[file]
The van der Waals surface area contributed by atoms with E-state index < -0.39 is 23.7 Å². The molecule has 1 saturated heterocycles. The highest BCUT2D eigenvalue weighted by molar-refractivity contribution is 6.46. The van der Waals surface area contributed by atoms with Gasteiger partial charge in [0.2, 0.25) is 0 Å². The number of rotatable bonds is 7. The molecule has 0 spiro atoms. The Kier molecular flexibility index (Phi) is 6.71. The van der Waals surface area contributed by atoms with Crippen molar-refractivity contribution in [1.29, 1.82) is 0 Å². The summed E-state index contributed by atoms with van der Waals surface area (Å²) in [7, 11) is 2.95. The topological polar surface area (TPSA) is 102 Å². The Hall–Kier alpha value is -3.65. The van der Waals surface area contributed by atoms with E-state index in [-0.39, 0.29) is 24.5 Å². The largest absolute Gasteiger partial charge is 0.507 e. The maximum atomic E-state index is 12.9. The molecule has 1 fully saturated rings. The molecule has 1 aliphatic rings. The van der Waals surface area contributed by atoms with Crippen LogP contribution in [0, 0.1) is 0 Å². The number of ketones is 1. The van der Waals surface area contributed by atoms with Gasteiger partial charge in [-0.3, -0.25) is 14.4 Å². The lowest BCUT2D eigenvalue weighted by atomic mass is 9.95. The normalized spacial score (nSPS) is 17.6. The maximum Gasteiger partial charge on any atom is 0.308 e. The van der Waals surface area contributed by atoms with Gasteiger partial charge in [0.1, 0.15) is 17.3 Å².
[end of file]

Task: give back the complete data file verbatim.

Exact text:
The van der Waals surface area contributed by atoms with E-state index < -0.39 is 23.7 Å². The molecule has 1 saturated heterocycles. The highest BCUT2D eigenvalue weighted by molar-refractivity contribution is 6.46. The van der Waals surface area contributed by atoms with Gasteiger partial charge in [0.2, 0.25) is 0 Å². The number of rotatable bonds is 7. The molecule has 0 spiro atoms. The Kier molecular flexibility index (Phi) is 6.71. The van der Waals surface area contributed by atoms with Crippen molar-refractivity contribution in [1.29, 1.82) is 0 Å². The summed E-state index contributed by atoms with van der Waals surface area (Å²) in [7, 11) is 2.95. The topological polar surface area (TPSA) is 102 Å². The Hall–Kier alpha value is -3.65. The van der Waals surface area contributed by atoms with E-state index in [-0.39, 0.29) is 24.5 Å². The largest absolute Gasteiger partial charge is 0.507 e. The maximum atomic E-state index is 12.9. The molecule has 1 fully saturated rings. The molecule has 1 aliphatic rings. The van der Waals surface area contributed by atoms with Crippen LogP contribution in [0, 0.1) is 0 Å². The number of ketones is 1. The van der Waals surface area contributed by atoms with Gasteiger partial charge in [-0.3, -0.25) is 14.4 Å². The lowest BCUT2D eigenvalue weighted by atomic mass is 9.95. The normalized spacial score (nSPS) is 17.6. The maximum Gasteiger partial charge on any atom is 0.308 e. The van der Waals surface area contributed by atoms with Gasteiger partial charge in [0.1, 0.15) is 17.3 Å².